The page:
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SCTA says ruling hurts education

The recently enacted school fees ruling is hurting students and teachers according to Sunshine Coast Teachers' Association (SCTA) president Denis Fafard.

The recently enacted school fees ruling is hurting students and teachers according to Sunshine Coast Teachers' Association (SCTA) president Denis Fafard.

Fafard said the ruling, which states a school district cannot charge for any course that provides credits leading to graduation, is leaving many programs underfunded or without funding.

"Elective budgets, once supplemented by fees, now must be stretched to cover all expenses," Fafard said. "And the impact on kids? Students in textiles classes use used patterns and broadcloth. Students in foods classes cook basic meals less often. Students in art classes face dwindling supplies and lack of materials - and the list goes on."

He argues the "low budget" alternatives being offered in place of programs that once required fees are leaving students and teachers feeling a lack of enthusiasm about the elective programs. He says the lack of enthusiasm and reduced resources for elective courses could equate to higher dropout rates, pointing to an example of two high school students on the Coast who relied on the foods course to get them through high school.

"Those two kids looked at the foods course as their reason for coming to school and they never would have made it through without having that connection in the foods course, seeing what they could achieve and saying 'wow, we can do this,'" Fafard said. He pointed out that students in the foods course graduate with employable skills in the food industry.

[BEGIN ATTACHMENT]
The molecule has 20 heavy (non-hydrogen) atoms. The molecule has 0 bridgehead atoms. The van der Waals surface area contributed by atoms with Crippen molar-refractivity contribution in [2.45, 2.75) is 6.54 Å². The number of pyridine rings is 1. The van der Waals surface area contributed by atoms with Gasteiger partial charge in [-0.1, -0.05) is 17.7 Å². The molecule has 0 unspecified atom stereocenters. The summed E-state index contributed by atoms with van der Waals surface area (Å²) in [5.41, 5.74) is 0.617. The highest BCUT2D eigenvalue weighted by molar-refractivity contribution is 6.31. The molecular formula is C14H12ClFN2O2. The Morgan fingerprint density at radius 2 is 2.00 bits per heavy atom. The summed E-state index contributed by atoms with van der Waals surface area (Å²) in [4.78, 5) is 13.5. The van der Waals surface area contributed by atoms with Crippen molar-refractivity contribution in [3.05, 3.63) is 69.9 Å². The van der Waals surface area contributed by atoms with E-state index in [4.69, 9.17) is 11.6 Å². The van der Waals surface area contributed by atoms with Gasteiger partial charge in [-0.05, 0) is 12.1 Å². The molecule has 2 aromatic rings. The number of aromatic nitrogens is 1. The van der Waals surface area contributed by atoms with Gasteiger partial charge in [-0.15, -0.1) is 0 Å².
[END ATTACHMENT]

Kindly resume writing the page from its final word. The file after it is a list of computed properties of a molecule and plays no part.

He said the cuts have put an increased strain on teachers, noting foods teachers are looking at the idea of having to ask students to bring food from home to continue cooking in class.

"That hasn't happened yet, but it's a real possibility in the future, because the school board isn't getting the funding from the government to properly fund these elective courses that they are not allowed to charge for," Fafard said. This year School District No. 46 has pledged to fund electives such as band classes out of their unallocated fund surplus. But Fafard worries where funding for the electives will come from in the future when the unallocated fund is depleted.

"Basically because of the funding from the board, we were able to dodge the bullet this year, which is good news for kids. But we need the government to properly fund the initiatives they are putting in place for the future," he said.

Minister of education and minister responsible for early learning and literacy Shirley Bond was on the Coast this week visiting area schools and talking with school board officials.

Bond said she heard the concerns regarding the fees ruling.

"The biggest area I've heard concern about in light of the fees ruling is the protection of choice programs, those specialty programs where we don't want to lose those kids from the public education system," Bond said. "So right now I am looking at whether government should consider an amendment to the school act that would allow boards some degree of latitude in areas they may charge fees. We do basically uphold the school act in the fact that if a student needs a course to graduate, resources must be provided free of charge. That hasn't changed."

She did not commit her government to funding any elective courses in the future, but noted students requiring funding assistance for school programs are able to access that help through their local school districts.

"The other thing I think has been lost in this discussion is the fact that school districts must have hardship policies in place, so if a student does need assistance, school districts are required to provide that. I think that's been lost a little bit in this discussion," she added.